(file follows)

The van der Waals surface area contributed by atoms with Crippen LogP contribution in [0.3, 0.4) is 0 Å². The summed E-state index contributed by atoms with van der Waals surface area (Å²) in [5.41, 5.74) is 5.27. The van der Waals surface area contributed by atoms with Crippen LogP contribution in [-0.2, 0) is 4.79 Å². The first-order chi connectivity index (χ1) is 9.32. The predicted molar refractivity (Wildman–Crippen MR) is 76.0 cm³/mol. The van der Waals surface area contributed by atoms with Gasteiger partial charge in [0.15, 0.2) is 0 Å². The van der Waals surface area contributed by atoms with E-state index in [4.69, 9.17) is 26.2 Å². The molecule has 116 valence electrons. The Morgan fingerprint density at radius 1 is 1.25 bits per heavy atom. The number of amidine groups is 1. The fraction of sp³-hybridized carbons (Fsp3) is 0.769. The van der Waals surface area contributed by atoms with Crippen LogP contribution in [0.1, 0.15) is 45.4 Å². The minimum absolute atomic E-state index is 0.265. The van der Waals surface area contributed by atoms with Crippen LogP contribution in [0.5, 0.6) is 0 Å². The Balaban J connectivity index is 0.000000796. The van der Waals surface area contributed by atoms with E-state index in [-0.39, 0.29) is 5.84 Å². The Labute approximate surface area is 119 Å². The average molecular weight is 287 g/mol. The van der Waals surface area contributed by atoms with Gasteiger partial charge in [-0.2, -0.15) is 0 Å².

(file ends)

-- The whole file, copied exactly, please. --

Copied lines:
The van der Waals surface area contributed by atoms with Crippen LogP contribution in [0.3, 0.4) is 0 Å². The summed E-state index contributed by atoms with van der Waals surface area (Å²) in [5.41, 5.74) is 5.27. The van der Waals surface area contributed by atoms with Crippen LogP contribution in [-0.2, 0) is 4.79 Å². The first-order chi connectivity index (χ1) is 9.32. The predicted molar refractivity (Wildman–Crippen MR) is 76.0 cm³/mol. The van der Waals surface area contributed by atoms with Gasteiger partial charge in [0.15, 0.2) is 0 Å². The van der Waals surface area contributed by atoms with E-state index in [4.69, 9.17) is 26.2 Å². The molecule has 116 valence electrons. The Morgan fingerprint density at radius 1 is 1.25 bits per heavy atom. The number of amidine groups is 1. The fraction of sp³-hybridized carbons (Fsp3) is 0.769. The van der Waals surface area contributed by atoms with Crippen LogP contribution in [0.1, 0.15) is 45.4 Å². The minimum absolute atomic E-state index is 0.265. The van der Waals surface area contributed by atoms with Crippen LogP contribution in [0.5, 0.6) is 0 Å². The Balaban J connectivity index is 0.000000796. The van der Waals surface area contributed by atoms with E-state index in [-0.39, 0.29) is 5.84 Å². The Labute approximate surface area is 119 Å². The average molecular weight is 287 g/mol. The van der Waals surface area contributed by atoms with Gasteiger partial charge in [-0.2, -0.15) is 0 Å².